Bitting is a fascinating but complicated subject. Not only are there hundreds of bits to choose from, but nearly everyone you speak to has their own ideas and theories. Before you run out and buy a new bit, it is essential that you understand why your horse is resisting. Here are a few factors to add to your checklist:
When was the last time your horses’ teeth were checked?
An equine dentist or horse vet should check your horses’ teeth once a year. Start at around the age of three. If you do not pay attention to this, the tongue and cheeks can be badly bruised and cut, causing unnecessary mouthing and bitting problems. The following signs indicate that your horse is in need of an equine dentist: general resistance to the bit, obvious discomfort when a nose band is done up tightly, reluctance to have its face handled, and loss of condition.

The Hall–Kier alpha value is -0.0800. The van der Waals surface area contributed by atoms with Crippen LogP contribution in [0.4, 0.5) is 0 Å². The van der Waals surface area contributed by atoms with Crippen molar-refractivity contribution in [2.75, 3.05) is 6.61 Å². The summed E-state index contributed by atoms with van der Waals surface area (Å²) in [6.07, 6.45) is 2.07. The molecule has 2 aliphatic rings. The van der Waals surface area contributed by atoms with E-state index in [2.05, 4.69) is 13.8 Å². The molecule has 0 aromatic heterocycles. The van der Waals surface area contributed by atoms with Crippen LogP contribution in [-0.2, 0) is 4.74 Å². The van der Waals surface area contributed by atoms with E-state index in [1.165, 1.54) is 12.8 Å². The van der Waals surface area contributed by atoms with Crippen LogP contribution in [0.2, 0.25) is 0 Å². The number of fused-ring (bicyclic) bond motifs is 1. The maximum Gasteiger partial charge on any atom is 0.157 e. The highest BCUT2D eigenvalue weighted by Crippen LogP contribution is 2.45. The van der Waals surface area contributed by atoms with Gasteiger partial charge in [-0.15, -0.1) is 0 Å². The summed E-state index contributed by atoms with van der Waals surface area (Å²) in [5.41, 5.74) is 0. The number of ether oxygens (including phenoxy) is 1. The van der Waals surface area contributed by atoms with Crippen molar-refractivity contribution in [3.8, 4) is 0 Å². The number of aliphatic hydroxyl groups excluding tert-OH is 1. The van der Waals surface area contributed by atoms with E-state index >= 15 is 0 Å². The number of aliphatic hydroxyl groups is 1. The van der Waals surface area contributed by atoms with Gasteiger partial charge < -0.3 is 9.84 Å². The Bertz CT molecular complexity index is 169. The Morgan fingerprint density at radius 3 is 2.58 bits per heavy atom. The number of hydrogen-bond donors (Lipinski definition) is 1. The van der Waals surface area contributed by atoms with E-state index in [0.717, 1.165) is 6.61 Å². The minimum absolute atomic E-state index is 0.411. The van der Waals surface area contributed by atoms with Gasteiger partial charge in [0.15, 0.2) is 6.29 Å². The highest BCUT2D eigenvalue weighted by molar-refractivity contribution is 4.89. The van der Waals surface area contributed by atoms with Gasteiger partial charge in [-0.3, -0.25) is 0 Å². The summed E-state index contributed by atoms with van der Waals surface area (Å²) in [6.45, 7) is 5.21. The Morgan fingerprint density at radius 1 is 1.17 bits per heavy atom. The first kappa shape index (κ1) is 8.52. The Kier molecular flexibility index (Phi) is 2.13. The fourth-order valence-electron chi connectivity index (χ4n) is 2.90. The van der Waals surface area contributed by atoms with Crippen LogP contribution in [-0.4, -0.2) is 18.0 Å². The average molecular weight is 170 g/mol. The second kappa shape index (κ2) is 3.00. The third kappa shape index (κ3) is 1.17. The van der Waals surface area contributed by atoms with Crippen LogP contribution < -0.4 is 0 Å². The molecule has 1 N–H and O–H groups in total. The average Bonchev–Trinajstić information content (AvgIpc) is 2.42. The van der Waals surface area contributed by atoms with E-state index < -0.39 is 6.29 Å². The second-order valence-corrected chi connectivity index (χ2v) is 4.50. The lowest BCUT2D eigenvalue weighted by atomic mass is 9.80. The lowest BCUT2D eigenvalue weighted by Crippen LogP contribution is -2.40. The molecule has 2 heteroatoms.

Does the saddle fit comfortably?
Saddles need to be fitted regularly as both young horses and horses worked correctly for the first time dramatically change shape. Older horses and horses coming back into the game after illness also change shape. An uncomfortable back can lead to many evasive situations that have nothing to do with the bit.
Does your horse get out enough?
Sufficient freedom and exercise will eliminate most behavioural problems. A horse in a 3,65m by 4,26m stable needs stimulation. By nature, horses spend 16 hours a day grazing. Therefore, one hour of lunging or two hours of schooling are definitely not enough. Being turned out all night in summer and all day in winter will definitely create a happy, balanced horse.
Is the diet right for its temperament?
If your horse is at a livery yard, it is essential to keep a close watch on its diet. Most horses, even endurance or eventers, only require 10% protein in their diets. Anything higher is just going to cause problems.
Is your champion cut out for the gold medal?
You can do everything by the book, but if your horse is not cut out for the job, it will never cope. If you can’t part ways with your best friend, change your direction and do something that both of you will enjoy and maybe even excel in. Maybe join a new club or start a new equine sport? – Kim Dyson
Contact Kim Dyson on 082 888 6511.